Maybe you’ve never met Carlo Pieroni, but chances are, you’ve seen his work. The self-taught, Italian-born photographer’s work has appeared in Vanity Fair, Cosmopolitan, GQ, Madame Figaro, Interview, Max, Uomo Vogue and Femme. He’s worked with companies including Motorola, Chupa Chups, Everlast, Renault, La Perla, Liz Claiborne Cosmetics, Lucky You, M&M/Mars, Playtex, Triumph, Camel, Flamingo Hotel and Casino and VH-1/MTV.
While Pieroni’s lifestyle and advertising work are impressive, he is also pas-sionate about pin-ups — think Betty Page and Jayne Mansfield. On March 8, Up & Coming Weekly’s Gallery 208 opens an ex-hibit featuring Pieroni’s pin-up work.
Lighthearted and whimsical, the pin-ups are a collaboration between the artist and the models he portrays. The idea of each photo is to find the inner bombshell of each woman and to use Pieroni’s creativity to produce a piece of art that complements the model and presents an entertaining and visually appealing piece of work.
Each image starts as a photograph, but the end result is a combination of photography, and some “painting,” done by Pieroni, that portrays the models in playful situations somewhere between reality and fantasy.
In December of 2010 the USO teamed up with VH1 to present VH1 Divas Salute the Troops. For this venture Pieroni transformed Sugarland’s Jennifer Nettles, Nicki Minaj, and the Nocturnals’ Grace Potter, Keri Hilson, Katy Perry and Paramore’s Hayley Williams into 1940s-era pin-ups.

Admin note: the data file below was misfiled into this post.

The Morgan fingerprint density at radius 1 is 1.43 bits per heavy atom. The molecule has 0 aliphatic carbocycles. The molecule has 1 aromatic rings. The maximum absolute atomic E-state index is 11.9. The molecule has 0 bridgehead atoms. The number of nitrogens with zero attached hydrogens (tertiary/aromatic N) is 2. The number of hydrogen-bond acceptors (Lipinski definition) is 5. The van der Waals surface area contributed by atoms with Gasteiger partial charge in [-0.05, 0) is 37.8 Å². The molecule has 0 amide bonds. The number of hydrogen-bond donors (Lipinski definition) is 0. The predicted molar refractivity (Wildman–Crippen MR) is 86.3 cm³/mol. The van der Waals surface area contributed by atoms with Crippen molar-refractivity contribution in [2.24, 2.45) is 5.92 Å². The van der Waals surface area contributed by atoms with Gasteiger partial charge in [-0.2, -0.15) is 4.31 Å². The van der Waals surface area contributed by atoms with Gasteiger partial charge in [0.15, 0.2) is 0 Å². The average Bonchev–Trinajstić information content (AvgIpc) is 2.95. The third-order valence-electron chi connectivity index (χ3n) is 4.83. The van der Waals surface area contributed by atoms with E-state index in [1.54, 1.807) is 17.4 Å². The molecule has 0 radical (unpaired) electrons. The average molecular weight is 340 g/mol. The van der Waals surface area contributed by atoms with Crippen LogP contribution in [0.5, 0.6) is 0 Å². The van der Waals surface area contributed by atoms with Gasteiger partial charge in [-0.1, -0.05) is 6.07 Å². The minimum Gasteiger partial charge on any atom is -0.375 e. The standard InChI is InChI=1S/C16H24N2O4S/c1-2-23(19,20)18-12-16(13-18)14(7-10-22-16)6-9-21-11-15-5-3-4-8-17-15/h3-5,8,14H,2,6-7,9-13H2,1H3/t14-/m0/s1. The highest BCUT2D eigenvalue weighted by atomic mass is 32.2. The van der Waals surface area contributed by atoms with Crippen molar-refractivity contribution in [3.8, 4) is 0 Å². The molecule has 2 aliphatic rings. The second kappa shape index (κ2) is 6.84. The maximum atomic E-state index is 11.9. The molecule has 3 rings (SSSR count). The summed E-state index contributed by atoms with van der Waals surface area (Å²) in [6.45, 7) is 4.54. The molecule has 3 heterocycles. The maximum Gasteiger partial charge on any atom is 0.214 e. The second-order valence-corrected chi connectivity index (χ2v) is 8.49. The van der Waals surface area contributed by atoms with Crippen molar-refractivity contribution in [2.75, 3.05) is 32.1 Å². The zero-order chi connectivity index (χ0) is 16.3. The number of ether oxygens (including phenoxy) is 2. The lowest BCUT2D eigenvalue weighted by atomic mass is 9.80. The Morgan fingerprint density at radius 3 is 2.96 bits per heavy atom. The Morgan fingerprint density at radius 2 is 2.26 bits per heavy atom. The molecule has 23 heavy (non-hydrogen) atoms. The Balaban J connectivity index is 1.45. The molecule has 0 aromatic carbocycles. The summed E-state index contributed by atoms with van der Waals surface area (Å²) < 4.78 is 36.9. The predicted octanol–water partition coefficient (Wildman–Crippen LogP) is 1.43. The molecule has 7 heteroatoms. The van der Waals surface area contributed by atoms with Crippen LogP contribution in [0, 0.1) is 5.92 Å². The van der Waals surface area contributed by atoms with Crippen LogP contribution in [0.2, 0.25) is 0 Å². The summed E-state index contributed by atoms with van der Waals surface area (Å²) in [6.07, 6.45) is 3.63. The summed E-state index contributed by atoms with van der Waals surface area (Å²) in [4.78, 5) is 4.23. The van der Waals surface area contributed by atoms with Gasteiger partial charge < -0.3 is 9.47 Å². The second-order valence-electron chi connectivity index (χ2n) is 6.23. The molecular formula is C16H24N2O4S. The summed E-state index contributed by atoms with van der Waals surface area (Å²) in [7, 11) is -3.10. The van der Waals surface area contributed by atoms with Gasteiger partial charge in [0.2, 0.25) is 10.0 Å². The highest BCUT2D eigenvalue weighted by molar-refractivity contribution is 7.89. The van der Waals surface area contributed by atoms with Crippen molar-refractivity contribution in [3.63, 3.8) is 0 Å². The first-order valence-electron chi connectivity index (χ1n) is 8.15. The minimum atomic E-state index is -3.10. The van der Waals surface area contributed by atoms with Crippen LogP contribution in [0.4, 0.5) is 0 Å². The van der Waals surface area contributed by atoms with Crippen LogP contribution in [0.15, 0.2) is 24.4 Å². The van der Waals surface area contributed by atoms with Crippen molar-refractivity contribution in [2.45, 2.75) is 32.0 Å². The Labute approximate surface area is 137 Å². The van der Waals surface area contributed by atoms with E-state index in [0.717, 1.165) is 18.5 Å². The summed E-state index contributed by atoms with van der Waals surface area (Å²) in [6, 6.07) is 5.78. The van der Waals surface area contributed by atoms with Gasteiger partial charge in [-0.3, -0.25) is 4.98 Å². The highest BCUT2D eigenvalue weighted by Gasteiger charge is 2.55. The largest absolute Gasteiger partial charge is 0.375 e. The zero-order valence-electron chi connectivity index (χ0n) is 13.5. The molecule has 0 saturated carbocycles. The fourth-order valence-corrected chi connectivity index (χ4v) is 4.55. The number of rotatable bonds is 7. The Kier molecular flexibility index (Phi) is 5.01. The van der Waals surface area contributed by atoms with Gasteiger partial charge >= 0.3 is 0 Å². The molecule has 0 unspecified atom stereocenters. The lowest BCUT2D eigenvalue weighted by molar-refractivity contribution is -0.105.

A family man and father of three, Pieroni grew up in Florence Italy. He started taking pictures when he was in high school and even did some com-mission work for friends. From there, he moved on to commercial photog-raphy and focused on still-life pictures for a time. It was a photo shoot in the Sahara Desert that turned him in the direction of photographing people. This particular model portrayed a desert rose. She stole his heart and became Pieroni’s muse — and later his wife, and he never looked back. He’s now a well-known and highly sought after fashion photographer.
“It is such an exciting experience to be a part of the universe of a woman,” said Pieroni. “Each woman is so unique, such an individual ... and has her own set of strengths and her own sense of beauty and glamor and self. It really is a joy to be a part of this for a time and to translate that vision into a work of art.”
For his pin-up images, Pieroni prefers to keep things light and playful. Sure, his images are soft and dreamy and lighthearted — he wouldn’t have it any other way.
“A lot of my work is silly and is set up to show the comedy in a situation. It is meant to portray the inner joy and lightheartedness of the models,” said Pieroni.
The Gallery 208 opening reception is from 5:30-7 p.m. It is free and open to the public. Call 484-6200 for more information.
Photo: On March 8, Up & Coming Weekly’s Gallery 208 opens an exhibit featuring Pieroni’s pin-up work.